Wednesday, April 13, 2011

Growing Up

At the beginning of the Odyssey, Telemachus seems young and powerless. He is completely passive in the face of the suitors abuses and they treat him like a pushover. As he embarks on a journey and the epic wears on, how and why does the character of Telemachus change?

6 comments:

  1. In the beginning of the epic, Telemachus is not yet a man and not quite sure of himself yet. Because of that, the suitors are able to push him around and he does not fight back. As the story progresses, he starts to understand what is expected of the man of the house and how he should act. An example of this is when Telemachus tells his mother to go to her quarters and do her duties as a women and he will tend to ruling his house. He does that because she snaps at the bard for playing a sad tune. That shows he is starting to take on and understand the duties as the master of the house. Telemachus is trying to become a man to fill the place his father left in his house. Another example of Telemachus changing and growing up is him commanding the suitors to leave his house and feast some place else. When they did not leave, planning on how to get revenge on the suitors for destroying his wealth and plaguing his mother. A large part of becoming a man is achieving vengeance on those who dishonored you. A third example of Telemachus becoming a man is how he speaks to King Nestor and King Menelaus about his father. He speaks to them, with respect and poise, the proper way to talk to a king. This shows Telemachus growing up because as a man, he is expected to know how to act towards a king. Telemachus is forced to grow up quickly in the epic to fill the place of his father and protect his house.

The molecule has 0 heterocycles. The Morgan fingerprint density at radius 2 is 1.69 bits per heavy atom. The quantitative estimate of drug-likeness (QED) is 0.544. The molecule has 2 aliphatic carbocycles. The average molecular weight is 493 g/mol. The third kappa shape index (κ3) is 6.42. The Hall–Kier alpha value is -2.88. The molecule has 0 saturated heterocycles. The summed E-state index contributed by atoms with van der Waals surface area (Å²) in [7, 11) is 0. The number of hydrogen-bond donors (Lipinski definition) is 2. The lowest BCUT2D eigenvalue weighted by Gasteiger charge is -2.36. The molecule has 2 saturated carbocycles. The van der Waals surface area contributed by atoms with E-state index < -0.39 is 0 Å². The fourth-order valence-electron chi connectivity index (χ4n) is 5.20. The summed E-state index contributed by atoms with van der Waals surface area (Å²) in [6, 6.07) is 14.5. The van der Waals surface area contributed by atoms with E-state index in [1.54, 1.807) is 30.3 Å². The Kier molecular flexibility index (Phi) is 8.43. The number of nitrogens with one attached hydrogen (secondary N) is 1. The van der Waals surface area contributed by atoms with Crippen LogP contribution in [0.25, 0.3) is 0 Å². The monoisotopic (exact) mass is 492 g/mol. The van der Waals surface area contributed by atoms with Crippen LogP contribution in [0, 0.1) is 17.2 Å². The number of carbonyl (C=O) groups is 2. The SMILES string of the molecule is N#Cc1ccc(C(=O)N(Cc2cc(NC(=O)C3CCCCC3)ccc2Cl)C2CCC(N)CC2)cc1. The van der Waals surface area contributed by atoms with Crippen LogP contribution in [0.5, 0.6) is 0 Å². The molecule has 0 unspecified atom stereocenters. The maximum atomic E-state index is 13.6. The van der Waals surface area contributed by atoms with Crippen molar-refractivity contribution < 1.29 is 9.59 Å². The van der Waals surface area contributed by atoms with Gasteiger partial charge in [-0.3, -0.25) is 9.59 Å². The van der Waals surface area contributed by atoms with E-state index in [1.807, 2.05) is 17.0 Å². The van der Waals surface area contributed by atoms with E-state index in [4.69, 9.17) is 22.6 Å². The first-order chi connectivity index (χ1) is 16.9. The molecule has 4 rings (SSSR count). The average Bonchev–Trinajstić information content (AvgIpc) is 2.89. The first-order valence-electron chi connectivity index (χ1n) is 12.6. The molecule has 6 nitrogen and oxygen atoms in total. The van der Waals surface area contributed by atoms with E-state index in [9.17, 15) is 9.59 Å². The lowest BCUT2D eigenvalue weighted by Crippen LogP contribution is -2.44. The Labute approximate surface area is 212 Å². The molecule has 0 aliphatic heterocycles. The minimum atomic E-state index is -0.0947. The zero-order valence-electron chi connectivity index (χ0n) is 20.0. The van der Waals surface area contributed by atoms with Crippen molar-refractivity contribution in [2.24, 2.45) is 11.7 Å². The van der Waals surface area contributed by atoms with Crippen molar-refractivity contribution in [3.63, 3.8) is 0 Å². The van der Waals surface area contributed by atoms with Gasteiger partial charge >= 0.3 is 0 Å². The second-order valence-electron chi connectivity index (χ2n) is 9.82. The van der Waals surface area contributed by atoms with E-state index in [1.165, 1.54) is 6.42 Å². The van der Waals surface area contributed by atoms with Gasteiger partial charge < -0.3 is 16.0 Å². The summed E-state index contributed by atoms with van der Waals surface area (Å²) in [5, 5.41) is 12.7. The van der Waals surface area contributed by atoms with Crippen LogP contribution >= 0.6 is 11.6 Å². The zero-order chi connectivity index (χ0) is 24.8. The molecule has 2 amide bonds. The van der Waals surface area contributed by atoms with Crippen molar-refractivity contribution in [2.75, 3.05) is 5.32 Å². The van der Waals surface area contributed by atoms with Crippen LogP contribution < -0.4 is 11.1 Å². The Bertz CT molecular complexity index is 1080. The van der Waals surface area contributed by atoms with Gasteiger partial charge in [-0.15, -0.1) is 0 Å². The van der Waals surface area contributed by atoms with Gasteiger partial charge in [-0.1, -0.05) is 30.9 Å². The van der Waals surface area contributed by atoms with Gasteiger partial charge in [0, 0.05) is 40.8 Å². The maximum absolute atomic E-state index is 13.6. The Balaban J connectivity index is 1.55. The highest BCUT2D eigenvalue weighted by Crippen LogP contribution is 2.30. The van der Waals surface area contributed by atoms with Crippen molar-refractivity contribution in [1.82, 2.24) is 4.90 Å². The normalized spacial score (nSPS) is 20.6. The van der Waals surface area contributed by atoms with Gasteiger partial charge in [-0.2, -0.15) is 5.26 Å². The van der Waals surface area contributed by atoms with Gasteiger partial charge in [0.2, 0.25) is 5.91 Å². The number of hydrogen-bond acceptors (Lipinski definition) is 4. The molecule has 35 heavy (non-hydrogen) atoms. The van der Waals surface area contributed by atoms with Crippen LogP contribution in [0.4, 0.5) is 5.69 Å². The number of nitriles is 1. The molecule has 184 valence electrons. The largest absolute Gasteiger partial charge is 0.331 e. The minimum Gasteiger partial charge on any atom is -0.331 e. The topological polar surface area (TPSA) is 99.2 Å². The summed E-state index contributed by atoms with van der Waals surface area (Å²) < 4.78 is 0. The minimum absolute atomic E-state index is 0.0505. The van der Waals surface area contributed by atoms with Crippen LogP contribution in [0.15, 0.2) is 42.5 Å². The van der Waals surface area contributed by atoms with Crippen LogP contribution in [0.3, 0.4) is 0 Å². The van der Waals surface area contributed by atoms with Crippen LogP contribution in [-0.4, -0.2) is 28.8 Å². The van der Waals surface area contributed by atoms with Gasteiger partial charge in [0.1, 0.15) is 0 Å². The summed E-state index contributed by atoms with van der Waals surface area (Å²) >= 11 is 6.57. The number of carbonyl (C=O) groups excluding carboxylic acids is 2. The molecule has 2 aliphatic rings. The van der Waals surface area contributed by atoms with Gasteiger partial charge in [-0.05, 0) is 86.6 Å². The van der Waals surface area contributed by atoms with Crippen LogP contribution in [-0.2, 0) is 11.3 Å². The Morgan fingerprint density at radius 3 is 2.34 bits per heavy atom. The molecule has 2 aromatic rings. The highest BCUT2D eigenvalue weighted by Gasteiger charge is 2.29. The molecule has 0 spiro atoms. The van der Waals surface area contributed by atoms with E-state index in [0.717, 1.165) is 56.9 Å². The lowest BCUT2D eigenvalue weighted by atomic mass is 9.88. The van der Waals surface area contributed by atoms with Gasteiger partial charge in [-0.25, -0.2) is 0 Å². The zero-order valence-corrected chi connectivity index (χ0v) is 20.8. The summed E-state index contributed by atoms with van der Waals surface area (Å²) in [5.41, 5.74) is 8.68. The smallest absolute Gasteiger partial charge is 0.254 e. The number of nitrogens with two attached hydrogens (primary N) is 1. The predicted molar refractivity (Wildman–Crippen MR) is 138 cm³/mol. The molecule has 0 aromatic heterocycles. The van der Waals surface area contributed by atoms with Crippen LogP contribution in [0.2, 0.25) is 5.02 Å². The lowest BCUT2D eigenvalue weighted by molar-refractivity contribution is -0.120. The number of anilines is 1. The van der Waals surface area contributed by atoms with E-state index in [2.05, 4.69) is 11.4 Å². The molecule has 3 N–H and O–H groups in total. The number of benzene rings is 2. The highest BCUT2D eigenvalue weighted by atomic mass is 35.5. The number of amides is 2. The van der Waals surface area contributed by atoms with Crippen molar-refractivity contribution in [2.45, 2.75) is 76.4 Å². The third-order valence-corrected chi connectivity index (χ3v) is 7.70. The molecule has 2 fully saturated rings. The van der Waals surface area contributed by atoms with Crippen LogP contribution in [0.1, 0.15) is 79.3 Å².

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  2. In books II through IV, Telemachus doesn’t seem to change at all, he learns a lot about his father and his father’s journey but he hardly matures. The real transition for him happens in book I with Athena’s inspiration. She comments how Telemachus’ father Odysseus would treat his mother’s suitors if he were home. Athena brings up the point about “what glory Prince Orestes won throughout the world when he killed that cunning, murderous Aegisthus, who’d killed his famous father” (1. 341-345). Athena is making a comparison to how Telemachus can prove his manliness and maturity. This comment sparks an idea in Telemachus of how he can prove himself of his maturity.